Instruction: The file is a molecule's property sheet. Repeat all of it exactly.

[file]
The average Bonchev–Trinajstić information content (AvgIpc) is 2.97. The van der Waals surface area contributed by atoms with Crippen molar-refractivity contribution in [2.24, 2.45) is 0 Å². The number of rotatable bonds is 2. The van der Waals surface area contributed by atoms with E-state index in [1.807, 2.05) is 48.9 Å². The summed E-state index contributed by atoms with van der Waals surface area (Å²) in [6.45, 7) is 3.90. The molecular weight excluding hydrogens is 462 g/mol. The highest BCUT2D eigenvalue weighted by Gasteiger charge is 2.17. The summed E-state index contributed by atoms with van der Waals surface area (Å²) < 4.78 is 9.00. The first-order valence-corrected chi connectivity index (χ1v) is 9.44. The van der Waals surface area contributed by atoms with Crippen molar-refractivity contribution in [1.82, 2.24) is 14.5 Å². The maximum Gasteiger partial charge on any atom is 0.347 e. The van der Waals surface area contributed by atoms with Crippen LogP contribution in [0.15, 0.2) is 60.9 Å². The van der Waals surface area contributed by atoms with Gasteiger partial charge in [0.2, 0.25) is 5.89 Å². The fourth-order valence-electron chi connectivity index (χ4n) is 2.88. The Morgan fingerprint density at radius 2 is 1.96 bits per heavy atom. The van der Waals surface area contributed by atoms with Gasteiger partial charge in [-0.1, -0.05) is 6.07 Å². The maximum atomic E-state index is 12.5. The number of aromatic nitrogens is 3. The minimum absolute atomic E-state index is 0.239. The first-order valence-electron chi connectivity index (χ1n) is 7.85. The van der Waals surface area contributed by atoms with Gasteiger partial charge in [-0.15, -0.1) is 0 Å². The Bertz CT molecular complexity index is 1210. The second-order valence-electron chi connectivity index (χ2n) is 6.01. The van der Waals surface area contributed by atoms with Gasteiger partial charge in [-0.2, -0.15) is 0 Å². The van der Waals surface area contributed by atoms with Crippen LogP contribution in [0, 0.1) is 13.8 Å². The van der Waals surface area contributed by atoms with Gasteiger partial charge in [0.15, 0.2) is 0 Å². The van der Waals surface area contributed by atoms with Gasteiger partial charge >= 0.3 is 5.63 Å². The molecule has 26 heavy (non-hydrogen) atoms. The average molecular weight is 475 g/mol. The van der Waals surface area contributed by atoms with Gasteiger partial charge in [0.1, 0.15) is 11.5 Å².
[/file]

The average Bonchev–Trinajstić information content (AvgIpc) is 2.97. The van der Waals surface area contributed by atoms with Crippen molar-refractivity contribution in [2.24, 2.45) is 0 Å². The number of rotatable bonds is 2. The van der Waals surface area contributed by atoms with E-state index in [1.807, 2.05) is 48.9 Å². The summed E-state index contributed by atoms with van der Waals surface area (Å²) in [6.45, 7) is 3.90. The molecular weight excluding hydrogens is 462 g/mol. The highest BCUT2D eigenvalue weighted by Gasteiger charge is 2.17. The summed E-state index contributed by atoms with van der Waals surface area (Å²) < 4.78 is 9.00. The first-order valence-corrected chi connectivity index (χ1v) is 9.44. The van der Waals surface area contributed by atoms with Crippen molar-refractivity contribution in [1.82, 2.24) is 14.5 Å². The maximum Gasteiger partial charge on any atom is 0.347 e. The van der Waals surface area contributed by atoms with Crippen LogP contribution in [0.15, 0.2) is 60.9 Å². The van der Waals surface area contributed by atoms with Gasteiger partial charge in [0.2, 0.25) is 5.89 Å². The fourth-order valence-electron chi connectivity index (χ4n) is 2.88. The Morgan fingerprint density at radius 2 is 1.96 bits per heavy atom. The van der Waals surface area contributed by atoms with Gasteiger partial charge in [-0.1, -0.05) is 6.07 Å². The maximum atomic E-state index is 12.5. The number of aromatic nitrogens is 3. The minimum absolute atomic E-state index is 0.239. The first-order valence-electron chi connectivity index (χ1n) is 7.85. The van der Waals surface area contributed by atoms with Gasteiger partial charge in [-0.15, -0.1) is 0 Å². The Bertz CT molecular complexity index is 1210. The second-order valence-electron chi connectivity index (χ2n) is 6.01. The van der Waals surface area contributed by atoms with Gasteiger partial charge in [-0.2, -0.15) is 0 Å². The van der Waals surface area contributed by atoms with Crippen LogP contribution in [0, 0.1) is 13.8 Å². The van der Waals surface area contributed by atoms with Gasteiger partial charge in [0.15, 0.2) is 0 Å². The van der Waals surface area contributed by atoms with Gasteiger partial charge >= 0.3 is 5.63 Å². The molecule has 26 heavy (non-hydrogen) atoms. The average molecular weight is 475 g/mol. The van der Waals surface area contributed by atoms with Gasteiger partial charge in [0.1, 0.15) is 11.5 Å².